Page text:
Jaguar I-Pace batteries to enter second life as BESS
Jaguar Land Rover is cooperating with British Wykes Engineering to harness solar and wind power in spent Jaguar I-Pace batteries. The first three projects are lined up and could result in one of the largest renewable energy storage systems in the UK.
JLR already tasked Wykes Engineering with developing a battery energy storage system (BESS) using batteries from the I-Pace electric car. Each system will include 30 batteries from Jaguar prototypes and test vehicles, and an inverter. JLR sets the system capacity at 2.5 MWh.
The carmaker plans to deliver enough batteries for three such systems by the end of 2023, adding up to an energy storage capacity of 7.5 MWh. That should be enough to supply 750 households with energy for one day.
Since each BESS has its own inverter, it can feed electricity into the grid during peak times and draw electricity from the grid during off-peak times when demand is lower to buffer future peak loads.
JLR adds that thanks to the technical collaboration, Wykes Engineering achieved “seamless integration”. The batteries are simply removed from the I-Pace and slotted into racks in the containers on-site, also helping to “maximise the sustainability of the project,” writes JLR.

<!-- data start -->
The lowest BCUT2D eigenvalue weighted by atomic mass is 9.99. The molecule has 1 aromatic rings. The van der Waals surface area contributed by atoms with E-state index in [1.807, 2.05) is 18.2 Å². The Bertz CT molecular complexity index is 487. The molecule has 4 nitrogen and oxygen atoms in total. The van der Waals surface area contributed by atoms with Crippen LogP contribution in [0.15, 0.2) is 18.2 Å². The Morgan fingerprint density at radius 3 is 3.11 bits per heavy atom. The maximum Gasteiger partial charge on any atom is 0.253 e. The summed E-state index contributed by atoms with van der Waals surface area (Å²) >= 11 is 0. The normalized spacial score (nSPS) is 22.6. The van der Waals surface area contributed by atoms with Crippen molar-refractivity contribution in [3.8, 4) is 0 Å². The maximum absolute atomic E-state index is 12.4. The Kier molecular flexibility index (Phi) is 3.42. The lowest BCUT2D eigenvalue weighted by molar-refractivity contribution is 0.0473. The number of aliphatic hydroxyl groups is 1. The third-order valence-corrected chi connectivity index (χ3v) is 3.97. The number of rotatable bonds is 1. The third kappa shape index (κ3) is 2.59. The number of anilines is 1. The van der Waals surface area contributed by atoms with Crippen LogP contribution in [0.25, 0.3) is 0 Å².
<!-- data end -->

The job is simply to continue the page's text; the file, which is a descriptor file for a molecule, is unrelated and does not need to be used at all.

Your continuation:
The company targets carbon net zero by 2039 and counts the project among its steps towards a more circular economy.
Subsequently, Jaguar and Wykes want to realise more systems with batteries from series I-Pace cars coming to the end of their life.
Second-life battery supply for stationary applications could exceed 200 gigawatt-hours per year by 2030, creating a global value over $30 billion, Jaguar quotes McKinsey. The company adds that its batteries can be deployed in low-energy situations especially since the the stringent requirements of a (Jaguar) electric vehicle typically leaves a 70-80% residual capacity.
By 2030, JLR’s Range Rover, Discovery, and Defender lines will each have a pure electric model, while Jaguar will be entirely electric.